It is not easy being a wolf in the land of make believe.
We are always typecast as vindictive, sneaky villains who go out of our way to hurt, destroy or even kill poor woodland creatures – or worse- defenseless little children.
There is not one story where you will find a tale of a naïve young wolf being led astray by another creature, nor will you hear of a wolf that is too shy to intimidate another being. Well folks, I am here to tell you my story and let you find out what really has been happening out there in the deep dark forest.
The obvious place to start is by telling you about my encounter with that little liar, Red Riding Hood.
It is a story that has been told for many years in a biased, unfair manner.
It was a lovely summer morning and I was wandering through the forest looking for someone to play with. It was quite a warm day out so I wasn’t looking for anything too strenuous. Perhaps a game of tag or hide and seek – though I find that people tend to just run away rather than hide when I suggest that particular game.
Anyhow, as I was saying, I was wandering around looking for someone to play with when little Miss Perfect herself, came flouncing through the trees, swinging a picnic basket. Now, there is something about wolves that very few people know. We love picnics. How could we not? Little sandwiches, cold tea, a blanket on the grass… it just screams fabulous!
I approached this little girl, and I asked her in my sweetest voice where she was going.
She wouldn’t answer mea t first so I tried another more upfront tactic. I asked her if she was going to have a picnic. She said no, she was going to visit her grandma’s house.
Disappointed, I was about to leave her on her way, when all of a sudden she fell over a stone and dropped the basket she was carrying. Naturally, I went to help her up when out tumbled a flask of tea, some sweet cakes and cucumber sandwiches.
I was rather upset to tell you the truth. It is never nice to learn that you’ve been lied to so I confronted the girl and asked her why she lied.
The answer she gave was shocking. She called me all kinds of terrible names and the language she used was most definitely lupusist. So I decided to teach her a lesson.
I followed her to her grandmother’s house, with the intention of telling her grandmother exactly what the little runt had spouted, only to be met with a cranky old woman screaming canine-phobic insults in my direction. Worse still, she blamed my for the cuts on her granddaughter that resulted from her fall over the stone. Next thing I know, a woodcutter appears, threatens to castrate me and I fled back into the forest.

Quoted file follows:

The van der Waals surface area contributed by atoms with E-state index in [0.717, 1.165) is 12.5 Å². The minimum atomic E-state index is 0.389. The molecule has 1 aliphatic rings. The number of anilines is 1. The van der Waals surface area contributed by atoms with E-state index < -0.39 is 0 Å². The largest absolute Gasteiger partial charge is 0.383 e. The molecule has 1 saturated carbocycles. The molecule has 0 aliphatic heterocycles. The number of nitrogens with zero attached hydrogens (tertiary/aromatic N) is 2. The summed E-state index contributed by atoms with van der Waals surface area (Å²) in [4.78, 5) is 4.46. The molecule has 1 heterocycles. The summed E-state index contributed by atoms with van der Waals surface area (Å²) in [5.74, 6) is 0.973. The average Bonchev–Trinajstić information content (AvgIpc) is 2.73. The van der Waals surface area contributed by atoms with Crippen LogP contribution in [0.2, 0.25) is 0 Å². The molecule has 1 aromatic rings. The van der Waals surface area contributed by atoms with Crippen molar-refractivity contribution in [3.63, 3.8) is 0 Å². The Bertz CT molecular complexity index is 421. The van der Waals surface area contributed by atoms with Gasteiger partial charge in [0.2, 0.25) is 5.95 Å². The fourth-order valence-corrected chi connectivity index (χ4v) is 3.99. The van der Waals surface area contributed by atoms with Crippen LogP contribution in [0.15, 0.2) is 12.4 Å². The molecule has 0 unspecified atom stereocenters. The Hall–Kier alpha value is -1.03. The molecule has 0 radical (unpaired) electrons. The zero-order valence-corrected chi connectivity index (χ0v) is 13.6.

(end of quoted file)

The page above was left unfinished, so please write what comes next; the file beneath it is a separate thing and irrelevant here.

The next morning, I received a phone call from the head of our local pack. The local newspaper ran a story about the previous day’s incident only it cited that I had eaten both the girl and her grandmother and had to be killed by the woodcutter. Realising that I was very much alive the pack took the matter to the courts who then forced the paper to apologise and retract their story. Alas, the damage had been done, and the story became a lesson told to children about the perils of walking alone in the forest.
Naturally this meant that children stopped coming to play in the forest so we wolves had fewer and fewer chances to play with them. We started to play with other animals. I started to hang around with three little pigs.
It turned out that the pigs were pros at insurance fraud and blamed me for destroying two of their houses so they could claim ridiculous amounts of money for them. Because of my past record with Red Riding Hood, I was given a warning by the courts and put on a good behavior bond and the three pigs got away with their crime.
The head of my pack was quite irate about this. He accused me of giving wolves everywhere a bad name. I was banned from socializing with anyone from outside my pack and was forbidden from ever leaving the forest.
After about six months of sheer boredom I found a place where I could leave the forest undetected. It was up the side of a little mountain. Unfortunately the mountain was a favourite with shepherds so there were always many young boys hanging around up there.
One springtime, I managed to get my hands on some sheep wool and I made myself a very cunning disguise. Nobody noticed an extra sheep running around the place with all the other sheep. It was so liberating! Thankfully sheep are rather idiotic animals so they didn’t notice either. My plan worked for a few months and would have worked for many more if young boy named Peter hadn’t taken over from his brother as shepherd.
He spotted me straight away. Three times he called me to the others attention. Three times nobody believed him. How could they possibly have missed a wolf in sheep's clothing? I couldn’t take any chances with being caught outside the forest so after the third time I crept up on him while he slept. I only meant to startle him but I ended up biting quite a chunk out of his arm. His screaming brought the other shepherds running and my disguise was discovered.
The courts didn’t take too kindly to the attack. Neither did my pack.
I was sentenced to three years hard labour and now that I’m out I just wander the road looking for somewhere to go or someone to play with.
As I said earlier, it is not easy being a wolf. Not easy at all.